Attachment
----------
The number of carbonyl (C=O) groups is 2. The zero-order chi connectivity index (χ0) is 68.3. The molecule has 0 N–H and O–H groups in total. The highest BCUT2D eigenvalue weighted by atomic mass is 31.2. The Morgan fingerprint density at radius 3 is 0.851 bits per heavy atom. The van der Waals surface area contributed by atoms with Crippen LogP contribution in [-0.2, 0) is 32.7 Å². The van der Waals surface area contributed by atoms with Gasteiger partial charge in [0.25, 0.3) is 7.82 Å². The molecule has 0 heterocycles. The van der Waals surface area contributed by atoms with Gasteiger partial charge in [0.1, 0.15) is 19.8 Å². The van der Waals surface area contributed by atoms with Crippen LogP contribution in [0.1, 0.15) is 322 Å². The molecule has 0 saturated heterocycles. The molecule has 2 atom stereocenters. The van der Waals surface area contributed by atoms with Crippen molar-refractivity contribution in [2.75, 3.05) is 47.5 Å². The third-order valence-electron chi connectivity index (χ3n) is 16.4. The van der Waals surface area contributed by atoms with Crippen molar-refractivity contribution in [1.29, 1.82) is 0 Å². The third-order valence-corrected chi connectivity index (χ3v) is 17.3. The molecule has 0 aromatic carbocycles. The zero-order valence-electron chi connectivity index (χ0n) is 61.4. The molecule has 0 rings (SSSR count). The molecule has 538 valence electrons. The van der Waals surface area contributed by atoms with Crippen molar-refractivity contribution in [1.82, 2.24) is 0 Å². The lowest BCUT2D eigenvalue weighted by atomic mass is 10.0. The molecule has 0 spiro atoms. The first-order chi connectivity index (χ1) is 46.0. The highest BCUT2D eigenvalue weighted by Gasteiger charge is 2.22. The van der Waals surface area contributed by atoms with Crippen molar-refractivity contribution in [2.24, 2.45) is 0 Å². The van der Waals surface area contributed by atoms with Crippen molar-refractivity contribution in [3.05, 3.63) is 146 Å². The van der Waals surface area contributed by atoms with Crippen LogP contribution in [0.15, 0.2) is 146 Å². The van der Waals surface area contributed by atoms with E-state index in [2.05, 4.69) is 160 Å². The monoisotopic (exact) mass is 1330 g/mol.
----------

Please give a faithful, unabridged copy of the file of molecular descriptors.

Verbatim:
The number of carbonyl (C=O) groups is 2. The zero-order chi connectivity index (χ0) is 68.3. The molecule has 0 N–H and O–H groups in total. The highest BCUT2D eigenvalue weighted by atomic mass is 31.2. The Morgan fingerprint density at radius 3 is 0.851 bits per heavy atom. The van der Waals surface area contributed by atoms with Crippen LogP contribution in [-0.2, 0) is 32.7 Å². The van der Waals surface area contributed by atoms with Gasteiger partial charge in [0.25, 0.3) is 7.82 Å². The molecule has 0 heterocycles. The van der Waals surface area contributed by atoms with Gasteiger partial charge in [0.1, 0.15) is 19.8 Å². The van der Waals surface area contributed by atoms with Crippen LogP contribution in [0.1, 0.15) is 322 Å². The molecule has 0 saturated heterocycles. The molecule has 2 atom stereocenters. The van der Waals surface area contributed by atoms with Crippen molar-refractivity contribution in [2.75, 3.05) is 47.5 Å². The third-order valence-electron chi connectivity index (χ3n) is 16.4. The van der Waals surface area contributed by atoms with Crippen molar-refractivity contribution in [1.29, 1.82) is 0 Å². The third-order valence-corrected chi connectivity index (χ3v) is 17.3. The molecule has 0 aromatic carbocycles. The zero-order valence-electron chi connectivity index (χ0n) is 61.4. The molecule has 0 rings (SSSR count). The molecule has 538 valence electrons. The van der Waals surface area contributed by atoms with Crippen molar-refractivity contribution in [1.82, 2.24) is 0 Å². The lowest BCUT2D eigenvalue weighted by atomic mass is 10.0. The molecule has 0 spiro atoms. The first-order chi connectivity index (χ1) is 46.0. The highest BCUT2D eigenvalue weighted by Gasteiger charge is 2.22. The van der Waals surface area contributed by atoms with Crippen molar-refractivity contribution in [2.24, 2.45) is 0 Å². The van der Waals surface area contributed by atoms with Crippen molar-refractivity contribution in [3.05, 3.63) is 146 Å². The van der Waals surface area contributed by atoms with Crippen LogP contribution in [0.15, 0.2) is 146 Å². The van der Waals surface area contributed by atoms with E-state index in [2.05, 4.69) is 160 Å². The monoisotopic (exact) mass is 1330 g/mol.